Translated by Sarah Prais

 

Helene Khatskels was an extraordinary Yiddish educator, author and translator. A life-long socialist, she fought to secure Jewish national rights in the diaspora, and was a leading figure in the Bund, involved in smuggling books and other undercover activities and was eventually arrested by the Tsarist authorities.

After Lithuania was annexed by the Soviet Union in 1940, Khatskels traveled to Moscow to advocate for the restoration of the Yiddish secular school system in Lithuania. She was evacuated to the Soviet Union during World War II and returned to Kovno in early 1945, becoming the director of the kindergarten in the newly founded Yiddish school and orphanage, and in 1946 was awarded the highest Soviet award given to civilians, the Order of Lenin for her work. In 1950, Khatskels’s school, the last Yiddish school in the Soviet Union, was closed, and she died on January 26, 1973 in Kovno.

Khatskel wrote several Yiddish adaptations of popular children’s novels from the West. The text below is the first chapter of Di zilberne glitshers, published in Vilna in 1939. It was based on the American Mary Mapes Dodge’s page children’s novel, first published in 1865, Khatskels’s reworked it into a shorter Yiddish children’s story and travelogue, set in Holland.

 

IT IS A FINE early winter’s morning.  On the bank of a frozen canal in Holland a boy and a girl sit facing each other. They are dressed shabbily and they are both preoccupied with something.

The sun has not risen yet, but one side of the sky is a purplish-red.

The Dutch are still asleep.

Soon a young peasant girl appears. She is carrying a basket on her head. She is on skates and glides nimbly across the ice.  A chubby boy runs towards her, greeting her very warmly.

But what are the two children sitting on the canal bank doing? Why are they bent over?

They are holding something in their hands, small blocks of wood with little holes.  Straps are threaded through the holes. Are these ice skates? Yes, of course.  Their mother is very poor and cannot buy them real skates.  They made have themselves wooden skates.

Look, the boy has tied the piece of wood to his feet!  He gets up and skates away across the ice.

His little sister, several years younger than him, cannot stand up on her skates.  Yesterday she scuffed her foot with the straps, now she cannot tie them.  She wants to tie them above the place where she hurt herself, but the straps are too short.

Hans wants to glide further and further across the ice, but his sister asks him to help her tie the straps.  He comes to her and wonders why she is wearing those old, heavy shoes.  Then he remembers that their father threw Gretel’s new shoes into the fire.  Hans feels sorry for his little sister; he bends over and ties the straps for her, so that her feet won’t hurt her.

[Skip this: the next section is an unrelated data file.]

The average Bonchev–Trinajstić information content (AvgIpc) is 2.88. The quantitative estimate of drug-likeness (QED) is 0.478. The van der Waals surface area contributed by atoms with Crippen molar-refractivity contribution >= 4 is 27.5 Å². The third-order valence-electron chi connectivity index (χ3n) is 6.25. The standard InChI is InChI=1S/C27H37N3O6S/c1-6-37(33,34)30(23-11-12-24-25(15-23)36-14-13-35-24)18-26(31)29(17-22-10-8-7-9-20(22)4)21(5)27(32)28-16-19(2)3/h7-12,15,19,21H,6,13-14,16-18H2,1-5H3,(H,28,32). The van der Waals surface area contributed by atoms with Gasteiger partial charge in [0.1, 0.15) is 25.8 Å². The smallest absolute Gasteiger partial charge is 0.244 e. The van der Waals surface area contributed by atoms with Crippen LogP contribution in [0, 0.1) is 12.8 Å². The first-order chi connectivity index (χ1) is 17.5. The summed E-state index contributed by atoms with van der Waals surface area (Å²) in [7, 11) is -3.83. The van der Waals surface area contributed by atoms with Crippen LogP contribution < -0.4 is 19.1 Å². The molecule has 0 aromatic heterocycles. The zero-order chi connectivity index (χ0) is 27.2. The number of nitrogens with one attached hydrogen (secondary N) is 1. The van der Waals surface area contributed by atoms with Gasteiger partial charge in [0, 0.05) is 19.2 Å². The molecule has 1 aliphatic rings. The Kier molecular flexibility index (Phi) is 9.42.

He takes off his cap and pulls out the lining. He makes a kind of pad from the lining, and places it under the lower shoe straps.

In an instant Hans and Gretel are holding hands and flying happily across the ice.

Hans stumbles into something rough and stretches himself out on the ice, how long he is! Gretel runs on laughing. She is as light and nimble as a bird. Hans cannot catch her so quickly. She circles back to him and he grabs her.

She teases him gently, “You couldn’t catch me – I caught you!”

In the meantime the sun has come up.  The air has become crisp.  It is so easy to breathe.  There are many people on the ice.

“Hans! Gretel!” a voice calls from afar.

“Mother is calling,” says Hans.

The children rush home.

Hans is already fifteen years old. He is strong, with broad shoulders.  His hair is blonde.  His black eyes shine with kindness.

Gretel is a head shorter than he brother. She is slim and agile.  Her blue eyes sparkle and the color rises in her cheeks on her long white face, when someone looks at her.  

The two children can soon see their little house.

Their mother stans at the gate, a tall woman in a short dress with a jacket; on her head is a hat, of the kind Dutch women wear.

I am sure you have heard of Holland.  It is a wonderful country, whose people never cease in their fight against the sea.

Holland, or the Netherlands, is flat and marshy. It does not have a single hill to shield it from the sea. However the sea with its crashing waves can water the land. Fields, streets and even entire villages and towns can be turned into lakes in an instant; the people can only live there because they have built strong, high walls or dikes at the seashores, which unbridle the land from the sea.  They dug deep canals all over the country; the water from the marshes gathers in the canals and pours into the sea.

The people have a two-fold task – to prevent the sea from flooding the land and to drive the water from the streams and lakes into the sea.  

The seawalls or dikes have to be high, so that the waves cannot rise over them or pass through them.

The dams have to have gates, to allow the remaining water into the sea.  The times when the gates are opened and closed must be determined precisely. The canals also save as roads. In summer thousands of boats, little ships and barges travel up and down them.  

In the towns the canals are like streets between the houses.

If you come to Holland you will wonder at the big windmills, which you will find so often all across the country.  The wind, which blows freely over this flatland, turns the mighty sails of the mills, and water is pumped out of the marshes and lakes and driven into the sea.

 

Sarah Prais is a researcher of the history of the Bund and Modern Yiddish Literature and a keen translator.